I saw that and it actually seemed helpful indeed at first, but I’m a bit at a loss : what ajax url to call to get the appropriate data? How do I expose a certain URL (my controller that has a public static method inside which returns Template(…)). Certainly not just “…/views/ajax/modal1.blade.php” or something like that? This of course just gets the actual data within.

Still did not wrap my head around this 100% it seems!


#4

Hey @trainoasis,

I think your best bet is to do a wp_ajax call. https://codex.wordpress.org/AJAX_in_Plugins

The action you hook onto that call should prepare any data your partial needs and then call Template() passing in the partial path and the data. See the thread I linked to above and @MWDelaney’s post about passing data.

The action could be a static method on a controller (the app controller, for example).

Does that help get you any further in the process?


#5

That indeed helped a lot, thanks.

Got it working by using a separate controller for ajax stuff (to store ajax calls in the future also).

Just as a reference or help to someone else, what I did:

In setup.php:

/**
 * Ajax stuff
 */
add_action( 'wp_ajax_get_modal', 'Ajax::getModalTemplateHTML' );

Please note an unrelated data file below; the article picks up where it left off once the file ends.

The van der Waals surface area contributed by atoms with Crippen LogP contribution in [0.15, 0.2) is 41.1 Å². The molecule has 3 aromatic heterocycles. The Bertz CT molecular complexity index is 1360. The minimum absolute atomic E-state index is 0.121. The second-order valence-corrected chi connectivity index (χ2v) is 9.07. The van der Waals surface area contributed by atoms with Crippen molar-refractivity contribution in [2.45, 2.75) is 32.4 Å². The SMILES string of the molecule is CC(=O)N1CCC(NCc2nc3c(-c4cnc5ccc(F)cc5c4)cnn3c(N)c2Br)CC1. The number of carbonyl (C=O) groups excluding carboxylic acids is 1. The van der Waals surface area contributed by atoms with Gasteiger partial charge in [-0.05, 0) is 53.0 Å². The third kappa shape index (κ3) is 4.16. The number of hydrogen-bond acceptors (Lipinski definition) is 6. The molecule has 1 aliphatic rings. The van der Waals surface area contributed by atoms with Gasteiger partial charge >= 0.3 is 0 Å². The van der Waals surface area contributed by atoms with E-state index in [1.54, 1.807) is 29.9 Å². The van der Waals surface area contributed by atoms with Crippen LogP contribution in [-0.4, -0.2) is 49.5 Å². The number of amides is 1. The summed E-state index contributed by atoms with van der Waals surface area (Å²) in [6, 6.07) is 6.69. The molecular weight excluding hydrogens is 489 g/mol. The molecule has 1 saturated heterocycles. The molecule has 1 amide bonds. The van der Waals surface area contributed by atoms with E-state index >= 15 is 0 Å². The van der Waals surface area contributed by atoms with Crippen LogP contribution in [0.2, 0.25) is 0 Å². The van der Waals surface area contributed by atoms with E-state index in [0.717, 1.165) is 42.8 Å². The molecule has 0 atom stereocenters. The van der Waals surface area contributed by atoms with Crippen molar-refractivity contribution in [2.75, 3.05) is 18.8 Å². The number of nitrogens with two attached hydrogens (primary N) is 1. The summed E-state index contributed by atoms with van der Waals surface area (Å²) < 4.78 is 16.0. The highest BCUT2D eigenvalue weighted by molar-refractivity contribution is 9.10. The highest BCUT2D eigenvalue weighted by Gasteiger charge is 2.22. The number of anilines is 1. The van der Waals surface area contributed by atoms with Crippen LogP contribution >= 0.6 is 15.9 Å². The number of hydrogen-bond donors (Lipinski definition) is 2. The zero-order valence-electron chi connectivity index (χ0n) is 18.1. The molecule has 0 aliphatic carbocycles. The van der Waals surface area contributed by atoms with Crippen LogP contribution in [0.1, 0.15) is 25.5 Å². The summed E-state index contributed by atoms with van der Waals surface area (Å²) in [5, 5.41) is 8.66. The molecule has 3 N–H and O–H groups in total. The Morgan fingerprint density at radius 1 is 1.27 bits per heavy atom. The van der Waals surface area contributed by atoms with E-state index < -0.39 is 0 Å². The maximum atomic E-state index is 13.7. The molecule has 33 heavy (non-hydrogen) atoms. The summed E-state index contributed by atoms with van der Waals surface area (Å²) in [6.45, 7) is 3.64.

add_action( 'wp_ajax_nopriv_get_modal', 'Ajax::getModalTemplateHTML' );

In a new file called ajax.php under app/controllers/:

namespace App;

use Sober\Controller\Controller;

class Ajax extends Controller
{
	public static function getModalTemplateHTML($popup_type = 1) {
		if(isset($_POST['popup_type'])) {
			$popup_type = (int)$_POST['popup_type'];
		}
		echo Template('ajax.modal'.$popup_type, ['data' => 'stuff']);
    	wp_die();
	}
}

And lastly in common.js (or any other) got the data via $.ajax:

$.ajax({
            url: GLOBAL_OBJECT.ajax_url,
            method: 'POST',
            data: { action: 'get_modal', popup_type: data.popup_type },
          }).done(function (data) {
            console.warn("FILL THE DATA IN THE MODAL WITH what you got from ajax");
        $('#modal-content').html(data); // this way I get a modal template; now I  can fill it with the data provided by a previous ajax to the REST API :)